One Way or Another

“Do you want to go in ze water?” she asked.

“Right now?”

“Yes.”

We stripped down to our underwear and ran down the empty beach. It was three in the morning in southern Portugal. The waves crashed over us as we bobbed in the wake. Her neck tasted like seaweed.

The city of Lagos had everything I wanted out of my summer. I had been in Portugal for almost two weeks, starting in the north and working my way south.

I was traveling alone, but I met a group of friends at the hostel and we went out together every night. Each morning, we ate an English breakfast at the local pub to numb our hangovers. On the third day, one of the Australian guys set off for La Tomatina, the world-famous tomato throwing festival outside of Valencia.

My mind started running through scenarios to get to Valencia by the following night, but it was on the other side of the Iberian Peninsula. A Brazilian girl had rented a car and we talked about splitting gas, but then she backed out. The two British guys offered to drive me as far as Seville.

Seville! Beautiful Seville! Not only was Seville one of my favorite cities, but one of my best friends lived there. I texted her and told her I was coming.

“When?”

“In three hours.”

I cancelled my hostel and hopped in the car. The British guys dropped me off on their way home to Gibraltar.

When I arrived to her apartment, we immediately went out to meet her friends at a bar. A group of Spaniards sat at a table in the back and played flamenco. The owners locked the doors so we could stay later. When they finally closed, we helped wipe down the counters and sweep cigarettes off the floor. It was seven in the morning by the time we got back to her place.

I packed my things quickly and walked to the bus station. For the next hour, I sat on a dirty bench, trying not to fall asleep. The bus ride was twelve hours. I was never really fully awake, but never fully asleep.

It was ten o’clock at night by the time I got to my hostel in Valencia. I bought a ticket for the festival and printed it at the front desk. I went out and bought goggles, a dry bag for my phone, and a pair of shoes for ten Euros.

At the crack of dawn, I woke up to catch a bus to Buñol. On the bus, I met four Canadian girls who were flight attendants on holiday. We disembarked and ambled down into the madness, sangria in hand. The street was enclosed by metal barricades. Everyone wore white shirts. We had to elbow our way through the crowd.

Dump trucks rolled down the street overflowing with tomatoes. Police pushed us aside to make room as they passed. We linked arms so we wouldn’t get lost in the crowd. Soon we were pushed down a side alley. The tomatoes poured down from every direction and the streets surged with rivers of tomato sauce. We scooped handfuls and flung it in each other’s faces. We made tomato angels in the street.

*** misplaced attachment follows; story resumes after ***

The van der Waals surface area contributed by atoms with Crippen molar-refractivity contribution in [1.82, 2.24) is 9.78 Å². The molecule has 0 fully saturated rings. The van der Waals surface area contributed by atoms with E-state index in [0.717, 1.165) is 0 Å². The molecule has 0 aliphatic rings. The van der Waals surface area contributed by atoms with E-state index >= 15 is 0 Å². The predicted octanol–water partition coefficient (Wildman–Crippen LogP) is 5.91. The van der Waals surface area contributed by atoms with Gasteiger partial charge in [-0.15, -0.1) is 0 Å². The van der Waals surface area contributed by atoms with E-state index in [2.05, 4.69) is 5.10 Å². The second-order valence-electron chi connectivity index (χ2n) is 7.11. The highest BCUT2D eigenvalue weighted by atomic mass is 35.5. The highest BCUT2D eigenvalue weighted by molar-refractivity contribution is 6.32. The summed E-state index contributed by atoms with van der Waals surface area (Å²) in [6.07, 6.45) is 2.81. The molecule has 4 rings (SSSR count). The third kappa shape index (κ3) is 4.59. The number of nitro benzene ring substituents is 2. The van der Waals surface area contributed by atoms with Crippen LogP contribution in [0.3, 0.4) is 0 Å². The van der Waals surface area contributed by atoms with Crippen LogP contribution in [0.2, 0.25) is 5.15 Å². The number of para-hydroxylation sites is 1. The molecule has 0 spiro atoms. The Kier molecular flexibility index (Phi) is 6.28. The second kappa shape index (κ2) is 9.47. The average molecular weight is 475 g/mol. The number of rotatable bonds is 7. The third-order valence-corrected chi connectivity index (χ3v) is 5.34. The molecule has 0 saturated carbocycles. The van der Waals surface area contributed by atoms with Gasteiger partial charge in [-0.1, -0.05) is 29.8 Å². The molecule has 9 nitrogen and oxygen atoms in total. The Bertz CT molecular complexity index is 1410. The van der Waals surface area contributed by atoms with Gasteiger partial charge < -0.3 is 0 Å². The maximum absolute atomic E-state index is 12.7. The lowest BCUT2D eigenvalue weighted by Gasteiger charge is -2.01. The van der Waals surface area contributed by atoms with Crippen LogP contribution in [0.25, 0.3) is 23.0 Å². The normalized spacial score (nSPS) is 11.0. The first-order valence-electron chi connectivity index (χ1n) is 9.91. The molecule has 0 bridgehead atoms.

tomatoes

That night, I met the girls at their apartment that they had rented and we began playing drinking games. We went out to the bars. We drank mojitos. We danced. I twirled them around. I woke up on their pull out couch.

“We’re driving to Barcelona if you want to come.”

My plan had been to hop between all the beach towns of southern Spain, but in my haste to make it to Valencia, I had skipped all of them. Now, Barcelona was in the exact opposite direction of where I wanted to go. And I had already been there three times. It made no sense to go.

“Sure, why not?”

We drove up the coast of Spain towards Barcelona. Whenever we went through tunnels, we held our breath.

That evening, we went to Parque Güell and climbed up through the surreal trails to its highest point. We sat next to the large stone cross and watched the sun set over the mountains behind Barcelona. I took them to the Sagrada Familia and we walked the length of La Rambla.

parque-guell

The girls were flying out in the morning and I still had no idea what I was going to do. I had wanted to spend the rest of the summer in Portugal and Spain. But now, I had accidentally circumnavigated the entire Iberian Peninsula. Barcelona was the end of the line for me. And I didn’t want to go backwards.

That night at the hostel, I went on SkyScanner.com and searched for flights. They have a feature that allows you to select ANYWHERE for a destination. And it gives you the cheapest flights.

TOMORROW MORNING.

ONE-WAY.

FROM BARCELONA.

TO ANYWHERE.

COPENHAGEN, DENMARK.

69.99

I messaged my friend in Copenhagen.

“I’m coming tomorrow morning.”

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